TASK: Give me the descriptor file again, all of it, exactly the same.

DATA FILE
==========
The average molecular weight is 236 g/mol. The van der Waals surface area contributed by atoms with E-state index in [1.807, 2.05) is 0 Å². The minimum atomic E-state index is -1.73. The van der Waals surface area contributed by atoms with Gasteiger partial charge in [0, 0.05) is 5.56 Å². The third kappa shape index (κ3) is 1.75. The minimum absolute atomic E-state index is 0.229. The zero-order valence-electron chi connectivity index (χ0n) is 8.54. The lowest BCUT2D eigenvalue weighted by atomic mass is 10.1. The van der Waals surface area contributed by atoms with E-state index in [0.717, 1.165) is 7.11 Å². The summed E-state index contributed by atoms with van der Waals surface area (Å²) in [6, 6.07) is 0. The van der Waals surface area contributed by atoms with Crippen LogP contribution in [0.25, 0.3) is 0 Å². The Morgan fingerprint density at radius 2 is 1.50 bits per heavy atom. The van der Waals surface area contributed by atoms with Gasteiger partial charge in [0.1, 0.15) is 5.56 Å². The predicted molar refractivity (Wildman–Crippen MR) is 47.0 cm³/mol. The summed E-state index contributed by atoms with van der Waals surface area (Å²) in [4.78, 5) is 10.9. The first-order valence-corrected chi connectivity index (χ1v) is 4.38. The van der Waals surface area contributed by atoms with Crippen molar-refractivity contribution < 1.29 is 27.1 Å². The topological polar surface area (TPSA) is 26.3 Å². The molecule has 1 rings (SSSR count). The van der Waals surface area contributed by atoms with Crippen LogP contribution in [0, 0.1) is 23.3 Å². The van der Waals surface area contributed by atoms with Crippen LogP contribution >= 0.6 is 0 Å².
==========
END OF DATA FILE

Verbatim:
The average molecular weight is 236 g/mol. The van der Waals surface area contributed by atoms with E-state index in [1.807, 2.05) is 0 Å². The minimum atomic E-state index is -1.73. The van der Waals surface area contributed by atoms with Gasteiger partial charge in [0, 0.05) is 5.56 Å². The third kappa shape index (κ3) is 1.75. The minimum absolute atomic E-state index is 0.229. The zero-order valence-electron chi connectivity index (χ0n) is 8.54. The lowest BCUT2D eigenvalue weighted by atomic mass is 10.1. The van der Waals surface area contributed by atoms with E-state index in [0.717, 1.165) is 7.11 Å². The summed E-state index contributed by atoms with van der Waals surface area (Å²) in [6, 6.07) is 0. The van der Waals surface area contributed by atoms with Crippen LogP contribution in [0.25, 0.3) is 0 Å². The Morgan fingerprint density at radius 2 is 1.50 bits per heavy atom. The van der Waals surface area contributed by atoms with Gasteiger partial charge in [0.1, 0.15) is 5.56 Å². The predicted molar refractivity (Wildman–Crippen MR) is 47.0 cm³/mol. The summed E-state index contributed by atoms with van der Waals surface area (Å²) in [4.78, 5) is 10.9. The first-order valence-corrected chi connectivity index (χ1v) is 4.38. The van der Waals surface area contributed by atoms with Crippen molar-refractivity contribution < 1.29 is 27.1 Å². The topological polar surface area (TPSA) is 26.3 Å². The molecule has 1 rings (SSSR count). The van der Waals surface area contributed by atoms with Crippen LogP contribution in [0, 0.1) is 23.3 Å². The van der Waals surface area contributed by atoms with Crippen LogP contribution >= 0.6 is 0 Å².